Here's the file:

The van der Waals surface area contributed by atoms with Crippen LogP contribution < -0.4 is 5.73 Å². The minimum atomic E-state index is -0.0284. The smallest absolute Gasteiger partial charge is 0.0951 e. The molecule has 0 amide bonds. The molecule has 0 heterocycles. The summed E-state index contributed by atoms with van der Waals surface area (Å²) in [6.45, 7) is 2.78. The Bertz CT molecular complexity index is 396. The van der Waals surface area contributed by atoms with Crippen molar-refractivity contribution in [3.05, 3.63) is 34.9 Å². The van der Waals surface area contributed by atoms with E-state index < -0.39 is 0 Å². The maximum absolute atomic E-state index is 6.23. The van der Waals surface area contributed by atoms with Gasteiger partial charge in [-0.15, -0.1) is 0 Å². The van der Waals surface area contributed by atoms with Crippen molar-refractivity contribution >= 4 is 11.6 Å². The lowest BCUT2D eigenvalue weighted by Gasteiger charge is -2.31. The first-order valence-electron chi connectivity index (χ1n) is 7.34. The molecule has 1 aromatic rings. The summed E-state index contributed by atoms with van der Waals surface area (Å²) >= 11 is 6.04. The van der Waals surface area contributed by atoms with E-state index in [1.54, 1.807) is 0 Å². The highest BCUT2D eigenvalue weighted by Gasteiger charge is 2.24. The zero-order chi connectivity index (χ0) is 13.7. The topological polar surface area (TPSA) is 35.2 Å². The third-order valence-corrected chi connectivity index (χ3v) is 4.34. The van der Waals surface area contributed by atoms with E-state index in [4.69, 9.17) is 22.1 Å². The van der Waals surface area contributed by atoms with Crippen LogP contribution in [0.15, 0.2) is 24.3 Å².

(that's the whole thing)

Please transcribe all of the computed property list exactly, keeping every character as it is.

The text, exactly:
The van der Waals surface area contributed by atoms with Crippen LogP contribution < -0.4 is 5.73 Å². The minimum atomic E-state index is -0.0284. The smallest absolute Gasteiger partial charge is 0.0951 e. The molecule has 0 amide bonds. The molecule has 0 heterocycles. The summed E-state index contributed by atoms with van der Waals surface area (Å²) in [6.45, 7) is 2.78. The Bertz CT molecular complexity index is 396. The van der Waals surface area contributed by atoms with Crippen molar-refractivity contribution in [3.05, 3.63) is 34.9 Å². The van der Waals surface area contributed by atoms with E-state index < -0.39 is 0 Å². The maximum absolute atomic E-state index is 6.23. The van der Waals surface area contributed by atoms with Gasteiger partial charge in [-0.15, -0.1) is 0 Å². The van der Waals surface area contributed by atoms with Crippen molar-refractivity contribution >= 4 is 11.6 Å². The lowest BCUT2D eigenvalue weighted by Gasteiger charge is -2.31. The first-order valence-electron chi connectivity index (χ1n) is 7.34. The molecule has 1 aromatic rings. The summed E-state index contributed by atoms with van der Waals surface area (Å²) >= 11 is 6.04. The van der Waals surface area contributed by atoms with E-state index in [1.54, 1.807) is 0 Å². The highest BCUT2D eigenvalue weighted by Gasteiger charge is 2.24. The zero-order chi connectivity index (χ0) is 13.7. The topological polar surface area (TPSA) is 35.2 Å². The third-order valence-corrected chi connectivity index (χ3v) is 4.34. The van der Waals surface area contributed by atoms with E-state index in [4.69, 9.17) is 22.1 Å². The van der Waals surface area contributed by atoms with Crippen LogP contribution in [0.15, 0.2) is 24.3 Å².